Python Newbie

Oscar Benjamin oscar.j.benjamin at
Mon Feb 25 01:45:09 CET 2013

On 25 February 2013 00:08,  <piterrr.dolinski at> wrote:
Chris Angelico wrote:
>> For example (I believe it's already been mentioned) "declaring" intX with some integer value does *nothing* to maintain
>> X as an integer:
>> --> intX = 32
>> --> intX = intX / 3.0
>> --> intX
>> 10.6666666666
> Yes I did see that it is possible to redefine the type of a variable. But I don't think I would ever do this intentionally; need to be really careful with Python.

You do need to be careful around types in Python (as in all
languages). It took some time for me to understand how to use types in
Python. After a while I came to realise that not knowing exactly the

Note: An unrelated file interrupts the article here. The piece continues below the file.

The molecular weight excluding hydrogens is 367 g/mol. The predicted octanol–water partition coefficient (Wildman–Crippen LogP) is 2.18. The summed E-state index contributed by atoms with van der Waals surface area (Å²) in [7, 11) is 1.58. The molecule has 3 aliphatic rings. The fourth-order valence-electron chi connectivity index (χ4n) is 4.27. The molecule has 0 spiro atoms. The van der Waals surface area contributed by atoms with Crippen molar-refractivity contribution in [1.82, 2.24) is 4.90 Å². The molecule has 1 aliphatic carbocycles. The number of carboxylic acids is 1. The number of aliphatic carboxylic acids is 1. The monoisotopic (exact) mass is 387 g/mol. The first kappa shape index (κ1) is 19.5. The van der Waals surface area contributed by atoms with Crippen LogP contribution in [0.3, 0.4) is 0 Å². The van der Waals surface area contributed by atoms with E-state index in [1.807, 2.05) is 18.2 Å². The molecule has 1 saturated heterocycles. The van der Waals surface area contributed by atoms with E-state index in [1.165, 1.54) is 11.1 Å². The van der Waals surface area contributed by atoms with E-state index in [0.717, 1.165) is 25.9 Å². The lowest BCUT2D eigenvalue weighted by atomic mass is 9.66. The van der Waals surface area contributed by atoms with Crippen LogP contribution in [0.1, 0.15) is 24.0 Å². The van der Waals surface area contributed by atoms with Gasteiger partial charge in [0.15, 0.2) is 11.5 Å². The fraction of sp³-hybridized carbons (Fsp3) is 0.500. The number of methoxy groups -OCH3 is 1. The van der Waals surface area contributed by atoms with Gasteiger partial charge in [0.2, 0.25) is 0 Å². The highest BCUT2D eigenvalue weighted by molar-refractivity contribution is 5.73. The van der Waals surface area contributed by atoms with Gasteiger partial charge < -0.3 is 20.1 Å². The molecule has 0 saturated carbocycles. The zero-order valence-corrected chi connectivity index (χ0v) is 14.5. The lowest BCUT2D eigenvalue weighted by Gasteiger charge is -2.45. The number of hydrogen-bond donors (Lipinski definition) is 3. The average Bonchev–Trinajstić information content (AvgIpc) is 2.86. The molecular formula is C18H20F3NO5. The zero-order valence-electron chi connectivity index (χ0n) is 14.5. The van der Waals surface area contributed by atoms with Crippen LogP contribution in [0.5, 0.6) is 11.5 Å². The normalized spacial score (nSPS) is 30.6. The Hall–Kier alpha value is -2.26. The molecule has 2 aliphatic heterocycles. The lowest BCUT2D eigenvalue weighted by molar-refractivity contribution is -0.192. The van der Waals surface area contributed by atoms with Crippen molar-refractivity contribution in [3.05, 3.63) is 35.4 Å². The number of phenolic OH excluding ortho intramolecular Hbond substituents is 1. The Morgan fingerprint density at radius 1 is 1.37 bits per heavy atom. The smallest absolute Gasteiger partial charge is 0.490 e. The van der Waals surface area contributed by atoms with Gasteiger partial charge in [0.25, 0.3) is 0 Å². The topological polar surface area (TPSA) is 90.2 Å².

type of a particular object is not as much of a problem as I initially
thought. Once you understand how to use this ambiguity to your
advantage it becomes possible to write very flexible code that can be
reused without ambiguity in situations that you haven't yet

The key mental hurdle, I think, is to realise that instead of relying
on compilation errors to spot (a small subset of) your programming
errors, you are relying on runtime exceptions. Python still gives
errors when you use an object in a way that is inconsistent with its
type; you just don't see those errors at compile time.

The trickier cases are ones where two types are very similar and can
be used similarly in most, but not all, situations. An example of this
would be the one that Chris has highlighted where an object that you
expected to be an int is actually a float. I find that I need to be
careful when using division on quantities that I expected to be
integers (true in all languages) and careful about the notation used
in a numeric literal. Once you get used to it, you will find it easy
to see that the '.0' that Chris appended was deliberate in order to
control the type of the resulting object.


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